Risk factors you cannot change
Gender. Your chances of developing osteoporosis are greater if you are a woman. Women have less bone
tissue and lose bone faster than men because of the changes that happen with menopause.
Age. The older you are, the greater your risk of osteoporosis. Your bones become thinner and weaker as you age.
Body size. Small, thin-boned women are at greater risk.
Ethnicity. Caucasian and Asian women are at highest risk. African American and Hispanic women have a lower but significant risk.
Family history. Fracture risk may be due, in part, to heredity. People whose parents have a history of fractures also seem to have reduced bone mass and may be at risk for fractures.
Risk factors you can change:
Sex hormones. Abnormal absence of menstrual periods (amenorrhea), low estrogen level (menopause), and low testosterone level in men can bring on osteoporosis.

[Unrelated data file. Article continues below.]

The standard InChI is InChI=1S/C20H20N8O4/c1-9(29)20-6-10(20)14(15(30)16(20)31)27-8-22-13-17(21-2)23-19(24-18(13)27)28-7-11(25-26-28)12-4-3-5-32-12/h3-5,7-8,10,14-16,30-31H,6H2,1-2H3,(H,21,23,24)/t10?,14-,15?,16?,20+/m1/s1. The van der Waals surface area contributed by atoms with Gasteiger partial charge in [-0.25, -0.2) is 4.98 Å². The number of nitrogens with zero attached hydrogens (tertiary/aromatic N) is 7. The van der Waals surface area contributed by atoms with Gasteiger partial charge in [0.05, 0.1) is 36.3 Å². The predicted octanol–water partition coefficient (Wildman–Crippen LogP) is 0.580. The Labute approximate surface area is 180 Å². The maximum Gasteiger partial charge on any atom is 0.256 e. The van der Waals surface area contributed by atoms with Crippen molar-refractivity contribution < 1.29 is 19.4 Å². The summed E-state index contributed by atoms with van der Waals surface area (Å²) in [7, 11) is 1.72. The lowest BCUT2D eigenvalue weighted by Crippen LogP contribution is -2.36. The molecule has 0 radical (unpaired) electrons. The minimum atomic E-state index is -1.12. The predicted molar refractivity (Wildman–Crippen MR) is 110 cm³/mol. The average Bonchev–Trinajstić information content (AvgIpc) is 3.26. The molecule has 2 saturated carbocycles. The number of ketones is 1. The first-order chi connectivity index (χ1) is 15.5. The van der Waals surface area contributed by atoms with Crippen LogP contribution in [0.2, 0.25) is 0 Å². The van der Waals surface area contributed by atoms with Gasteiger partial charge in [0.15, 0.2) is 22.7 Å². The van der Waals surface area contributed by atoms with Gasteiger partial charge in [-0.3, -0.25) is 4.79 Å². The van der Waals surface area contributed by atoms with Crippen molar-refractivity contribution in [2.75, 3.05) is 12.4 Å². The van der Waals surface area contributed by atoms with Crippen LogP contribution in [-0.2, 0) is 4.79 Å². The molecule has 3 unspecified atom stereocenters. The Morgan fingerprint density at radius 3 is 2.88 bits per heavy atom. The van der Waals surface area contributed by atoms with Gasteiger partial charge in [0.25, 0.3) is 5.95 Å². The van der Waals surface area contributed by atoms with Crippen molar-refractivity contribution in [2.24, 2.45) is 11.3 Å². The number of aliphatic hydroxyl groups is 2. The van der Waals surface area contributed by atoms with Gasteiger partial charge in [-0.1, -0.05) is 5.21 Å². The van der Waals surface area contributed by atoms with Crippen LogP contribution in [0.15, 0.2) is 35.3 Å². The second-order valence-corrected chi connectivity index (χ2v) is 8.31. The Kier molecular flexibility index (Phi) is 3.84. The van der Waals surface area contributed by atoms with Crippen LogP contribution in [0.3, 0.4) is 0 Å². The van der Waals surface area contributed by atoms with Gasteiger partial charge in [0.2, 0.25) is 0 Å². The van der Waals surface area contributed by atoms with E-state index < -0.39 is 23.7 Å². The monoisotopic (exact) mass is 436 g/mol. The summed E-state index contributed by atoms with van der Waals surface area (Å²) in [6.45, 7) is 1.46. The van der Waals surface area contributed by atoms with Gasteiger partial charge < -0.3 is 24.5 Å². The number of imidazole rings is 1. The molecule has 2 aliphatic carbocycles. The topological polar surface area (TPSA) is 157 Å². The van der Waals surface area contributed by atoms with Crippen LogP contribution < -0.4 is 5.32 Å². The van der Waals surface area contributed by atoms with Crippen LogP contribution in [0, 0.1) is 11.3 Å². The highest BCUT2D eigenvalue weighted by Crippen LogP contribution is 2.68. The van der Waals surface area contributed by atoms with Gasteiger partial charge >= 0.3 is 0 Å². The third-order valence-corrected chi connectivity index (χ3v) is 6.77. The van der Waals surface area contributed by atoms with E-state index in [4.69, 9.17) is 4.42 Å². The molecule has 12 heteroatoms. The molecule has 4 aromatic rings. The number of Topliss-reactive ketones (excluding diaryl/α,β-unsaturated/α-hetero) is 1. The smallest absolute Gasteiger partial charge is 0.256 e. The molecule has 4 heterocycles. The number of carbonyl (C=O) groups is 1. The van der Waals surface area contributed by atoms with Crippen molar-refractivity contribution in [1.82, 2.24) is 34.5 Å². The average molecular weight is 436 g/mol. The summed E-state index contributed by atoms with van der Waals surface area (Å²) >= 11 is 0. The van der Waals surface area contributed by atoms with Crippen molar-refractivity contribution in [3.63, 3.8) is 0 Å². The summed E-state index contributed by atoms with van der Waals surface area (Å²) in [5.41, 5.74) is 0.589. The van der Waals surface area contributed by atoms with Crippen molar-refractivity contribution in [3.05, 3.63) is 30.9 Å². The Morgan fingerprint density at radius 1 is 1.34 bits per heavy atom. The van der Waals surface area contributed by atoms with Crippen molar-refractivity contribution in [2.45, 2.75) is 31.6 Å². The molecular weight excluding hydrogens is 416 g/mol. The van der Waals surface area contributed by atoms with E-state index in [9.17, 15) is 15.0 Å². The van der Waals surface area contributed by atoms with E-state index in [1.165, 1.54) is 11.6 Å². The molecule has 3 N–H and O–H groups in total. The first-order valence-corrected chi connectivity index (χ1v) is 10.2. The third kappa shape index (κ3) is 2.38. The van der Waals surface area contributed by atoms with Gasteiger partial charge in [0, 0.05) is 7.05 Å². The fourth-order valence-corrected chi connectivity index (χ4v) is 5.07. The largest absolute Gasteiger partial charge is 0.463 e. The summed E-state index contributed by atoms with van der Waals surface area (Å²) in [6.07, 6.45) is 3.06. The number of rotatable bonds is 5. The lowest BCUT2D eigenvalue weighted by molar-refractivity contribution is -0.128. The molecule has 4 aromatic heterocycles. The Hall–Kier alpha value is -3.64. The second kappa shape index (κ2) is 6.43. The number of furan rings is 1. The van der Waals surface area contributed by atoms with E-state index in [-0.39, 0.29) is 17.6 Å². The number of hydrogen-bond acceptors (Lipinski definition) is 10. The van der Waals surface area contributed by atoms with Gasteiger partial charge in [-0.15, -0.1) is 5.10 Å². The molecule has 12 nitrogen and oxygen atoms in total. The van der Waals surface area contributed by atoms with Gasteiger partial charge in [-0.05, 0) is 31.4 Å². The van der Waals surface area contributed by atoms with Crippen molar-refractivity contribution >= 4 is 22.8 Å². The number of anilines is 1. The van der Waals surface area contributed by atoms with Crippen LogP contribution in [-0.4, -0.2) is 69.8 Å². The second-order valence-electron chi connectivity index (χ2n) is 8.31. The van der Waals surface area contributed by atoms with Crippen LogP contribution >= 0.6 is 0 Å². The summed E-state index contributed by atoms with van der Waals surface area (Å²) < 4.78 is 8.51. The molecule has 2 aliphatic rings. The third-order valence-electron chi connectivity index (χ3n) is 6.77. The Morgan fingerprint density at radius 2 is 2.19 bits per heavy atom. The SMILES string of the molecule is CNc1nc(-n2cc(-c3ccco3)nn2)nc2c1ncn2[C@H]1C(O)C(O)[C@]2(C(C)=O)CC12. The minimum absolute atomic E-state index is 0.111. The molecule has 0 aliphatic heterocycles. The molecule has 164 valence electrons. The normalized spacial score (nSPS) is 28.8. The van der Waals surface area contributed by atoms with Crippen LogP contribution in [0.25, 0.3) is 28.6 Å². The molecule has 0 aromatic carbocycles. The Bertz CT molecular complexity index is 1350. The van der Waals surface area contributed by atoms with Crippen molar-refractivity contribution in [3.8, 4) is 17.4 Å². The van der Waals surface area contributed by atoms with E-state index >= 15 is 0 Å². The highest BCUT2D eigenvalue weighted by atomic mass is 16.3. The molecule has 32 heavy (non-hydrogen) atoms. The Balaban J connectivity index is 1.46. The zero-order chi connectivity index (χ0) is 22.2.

Anorexia nervosa. Characterized by an irrational fear of weight gain, this eating disorder increases your risk for osteoporosis.
Calcium and vitamin D intake. A lifetime diet low in calcium and vitamin D makes you more prone to bone loss.
Medication use. Long-term use of certain medications, such as glucocorticoids and some anticonvulsants can lead to loss of bone density and fractures.
Lifestyle. An inactive lifestyle or extended bed rest tends to weaken bones.
Cigarette smoking. Smoking is bad for bones as well as the heart and lungs.
Alcohol intake. Excessive consumption of alcohol increases the risk of bone loss and fractures.